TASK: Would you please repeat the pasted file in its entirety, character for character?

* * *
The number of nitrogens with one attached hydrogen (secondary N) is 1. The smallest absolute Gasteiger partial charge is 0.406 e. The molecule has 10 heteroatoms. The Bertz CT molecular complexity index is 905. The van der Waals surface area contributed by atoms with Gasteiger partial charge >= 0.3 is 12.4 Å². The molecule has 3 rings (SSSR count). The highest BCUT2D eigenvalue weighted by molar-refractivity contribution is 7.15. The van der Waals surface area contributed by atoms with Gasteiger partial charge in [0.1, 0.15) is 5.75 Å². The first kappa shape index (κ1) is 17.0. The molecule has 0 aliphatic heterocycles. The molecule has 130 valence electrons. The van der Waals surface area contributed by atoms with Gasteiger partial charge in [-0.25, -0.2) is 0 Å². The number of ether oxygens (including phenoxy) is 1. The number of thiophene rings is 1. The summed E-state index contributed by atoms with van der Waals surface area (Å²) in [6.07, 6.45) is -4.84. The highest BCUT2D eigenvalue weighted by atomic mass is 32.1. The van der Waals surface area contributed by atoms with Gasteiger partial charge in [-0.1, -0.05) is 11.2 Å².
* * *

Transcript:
The number of nitrogens with one attached hydrogen (secondary N) is 1. The smallest absolute Gasteiger partial charge is 0.406 e. The molecule has 10 heteroatoms. The Bertz CT molecular complexity index is 905. The van der Waals surface area contributed by atoms with Gasteiger partial charge >= 0.3 is 12.4 Å². The molecule has 3 rings (SSSR count). The highest BCUT2D eigenvalue weighted by molar-refractivity contribution is 7.15. The van der Waals surface area contributed by atoms with Gasteiger partial charge in [0.1, 0.15) is 5.75 Å². The first kappa shape index (κ1) is 17.0. The molecule has 0 aliphatic heterocycles. The molecule has 130 valence electrons. The van der Waals surface area contributed by atoms with Gasteiger partial charge in [-0.25, -0.2) is 0 Å². The number of ether oxygens (including phenoxy) is 1. The number of thiophene rings is 1. The summed E-state index contributed by atoms with van der Waals surface area (Å²) in [6.07, 6.45) is -4.84. The highest BCUT2D eigenvalue weighted by atomic mass is 32.1. The van der Waals surface area contributed by atoms with Gasteiger partial charge in [-0.1, -0.05) is 11.2 Å².